first_imgDennis Drazin is the CEO of Darby Development, the operator of Monmouth Park Racetrack in Oceanport. Photo By Bill Denver/EQUI-PHOTO The battle to overturn PASPA took six years of litigation that ultimately succeeded when the U.S. Supreme Court declared it unconstitutional in May 2018, allowing individual states to set their own rules. When racing begins at the track in May, the roster of additional events will include food truck festivals, concerts and other opportunities for on-site fun. Darby is partnering with Legends Hospitality, LLC for food and beverage services for racetrack venues with the exception of the Blue Grotto, a popular beer garden and live music venue already drawing a crowd at the racetrack. “That will be a prime part of the activity this summer,” Drazin said. The transformation has come about through the efforts of Red Bank attorney Dennis Drazin, chairman and CEO of Darby Development, LLC, operator of Monmouth Park; the support of the state; and the backing of the Thoroughbred Horsemen’s Association, a nonprofit organization dedicated to the thoroughbred industry. “I didn’t sit idle,” Drazin said. Former state Sen. Raymond Lesniak (D-20) strongly supported the proposal, Drazin said. Several years ago, the future of Monmouth Park was precarious.  After hearing the arguments before the Supreme Court in December 2017, Drazin felt confident in the outcome.  The future of Monmouth Park has implications far beyond its boundaries. The racetrack is the largest employer and the largest taxpayer in its hometown of Oceanport. “With sports betting comes new opportunities to market to your customer in different ways,” Drazin said. “You want to try to establish a crossover.” Drazin, who had served as counsel and advisor to the Thoroughbred Horsemen’s Association for many years and as president of the group for two terms, led the organization in leasing the facility from the state. In 2012, the group entered into a long-term lease with the New Jersey Sports and Exposition Authority. Drazin’s company partnered with William Hill, the oldest bookmaker business in the world, to create the first sports book at Monmouth Park. The racing industry is also benefiting from $100 million in state funding to be paid out over a five-year period based on the industry demonstrating significant progress in generating revenues; 2019 was the first year the subsidy was in effect. “The higher purses we were able to create as a result of the added revenue made a significant difference,” Drazin said. “The breeding industry got a shot in the arm with 30 or 40 more brood mares coming in to New Jersey.” By Eileen Moon “Monmouth Park was the one (racing facility) in New Jersey that was willing to take on this battle,” Drazin said.  But a formidable hurdle remained. In order to operate a sports betting facility, proponents needed to overturn a federal law, the Professional and Amateur Sports Betting Protection Act (PASPA) of 1992, which outlawed sports betting in all but a few states. In a budget-cutting measure, then-Gov. Chris Christie ended subsidies to the racetrack, announcing that he wanted New Jersey’s racing venues to privatize or close. Knowing it was unlikely they’d succeed in bringing a casino to Monmouth Park, Drazin approached the governor and legislature with the idea of instituting sports betting. To bolster the state’s struggling casinos and racetracks, the legislature adopted a constitutional amendment that legalized sports betting.  At its official opening June 14, 2018, Drazin said, “There were thousands of people that showed up at Monmouth Park, and Gov. Murphy made the first bet. We were the first sports book to open in the state and for the first time in many years, I saw a solution to the problem (of maintaining the racetrack). Sports betting produced enough of a profit that I felt we could at least break even.” Vast, with Joe Bravo riding, left, won the Hollywood Wildcat Stakes for Two-Year-Old Fillies at Monmouth Park Racetrack in Oceanport, on Sept. 22, 2019. Photo By Bill Denver/EQUI-PHOTO. Wagering and gaming opportunities continue to evolve with technology and Monmouth Park plans to stay ahead of the curve with innovative ideas that include bets that combine racing and sports, fixed odds wagering and exchange wagering, which allows people to bet after the horses are out of the gate and before they cross the finish line. “I began plans to renovate the racetrack for what I anticipated to be larger crowds than the first venue could handle,” he said.  Citing a study by the Rutgers Equine Science Center, the horse industry in New Jersey is responsible for 13,000 jobs and the preservation of some 222,000 acres of open space that might otherwise fall to development. “Even though it was illegal, sports betting was a $400 billion a year business in the U.S.,” Drazin said. “It’s not like people weren’t doing it.” Once at risk of closure and potential development, the historic home of the sport of kings is successfully reinventing itself as a destination for sports wagering and entertainment while it maintains its status as a premier venue for thoroughbred racing. OCEANPORT – Now in its second year, sports betting at Monmouth Park appears to be paying off in a big way.  “Without that, the industry would not have survived,” said Drazin, who traces his lifelong interest in horse racing back to his childhood years accompanying his father to Monmouth Park. Plans are now in the works to add another state-of-the-art sports book facility on the valet parking side of the racetrack. Scheduled to open in 2021, it will be an “upscale, Las Vegas-style, sports book,” Drazin said. While it won’t feature casino-style table games or slots, he said, “it will be almost like a typical sports book you would have in a casino in Las Vegas.” It’s critical for Monmouth Park to succeed in attracting a younger demographic who will help the facility endure for many years to come, Drazin noted. “We want to create a fun environment where customers want to spend time.” “They were losing money,” Drazin said. “They were struggling to survive.” As the litigation made its way through the courts, Drazin’s development company embarked on enhancing the offerings at Monmouth Park, renovating a former cafeteria to serve as a sports bar where customers could watch games and engage in some limited, legal forms of sports wagering.last_img read more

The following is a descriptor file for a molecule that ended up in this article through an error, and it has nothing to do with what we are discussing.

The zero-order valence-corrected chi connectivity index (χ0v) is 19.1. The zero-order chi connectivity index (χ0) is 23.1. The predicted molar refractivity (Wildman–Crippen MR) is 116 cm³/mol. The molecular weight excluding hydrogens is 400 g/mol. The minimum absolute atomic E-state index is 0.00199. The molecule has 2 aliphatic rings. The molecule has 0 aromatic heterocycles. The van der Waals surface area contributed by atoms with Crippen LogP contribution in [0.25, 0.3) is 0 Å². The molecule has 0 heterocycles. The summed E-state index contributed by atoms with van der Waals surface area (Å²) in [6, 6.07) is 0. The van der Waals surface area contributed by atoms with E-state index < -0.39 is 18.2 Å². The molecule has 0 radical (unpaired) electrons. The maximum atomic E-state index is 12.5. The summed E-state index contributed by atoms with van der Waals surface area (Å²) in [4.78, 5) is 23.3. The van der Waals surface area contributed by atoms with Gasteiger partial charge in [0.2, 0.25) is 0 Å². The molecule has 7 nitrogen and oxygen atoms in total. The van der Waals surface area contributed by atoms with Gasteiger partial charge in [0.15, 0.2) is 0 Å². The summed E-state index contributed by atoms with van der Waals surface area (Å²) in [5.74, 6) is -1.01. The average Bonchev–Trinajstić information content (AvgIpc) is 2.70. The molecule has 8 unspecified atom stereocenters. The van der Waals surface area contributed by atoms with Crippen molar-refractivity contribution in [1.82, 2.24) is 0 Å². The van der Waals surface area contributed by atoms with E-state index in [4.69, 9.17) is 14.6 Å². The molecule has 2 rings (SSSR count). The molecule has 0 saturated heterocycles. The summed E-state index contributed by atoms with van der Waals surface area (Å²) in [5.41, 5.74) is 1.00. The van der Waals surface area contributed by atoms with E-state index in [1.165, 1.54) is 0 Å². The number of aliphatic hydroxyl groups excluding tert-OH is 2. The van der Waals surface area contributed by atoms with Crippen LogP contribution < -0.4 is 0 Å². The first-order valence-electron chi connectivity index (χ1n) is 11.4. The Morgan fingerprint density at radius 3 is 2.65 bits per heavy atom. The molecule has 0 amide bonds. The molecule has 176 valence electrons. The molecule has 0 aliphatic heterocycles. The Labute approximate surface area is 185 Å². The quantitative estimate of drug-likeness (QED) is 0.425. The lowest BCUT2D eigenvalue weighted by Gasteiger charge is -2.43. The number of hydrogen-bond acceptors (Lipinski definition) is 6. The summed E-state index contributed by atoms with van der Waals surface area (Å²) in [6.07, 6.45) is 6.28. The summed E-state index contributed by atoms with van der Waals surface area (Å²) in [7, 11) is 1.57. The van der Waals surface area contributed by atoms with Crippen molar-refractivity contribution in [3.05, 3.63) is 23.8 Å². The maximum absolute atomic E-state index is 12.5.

December Fishing Report — Main Lake still going strong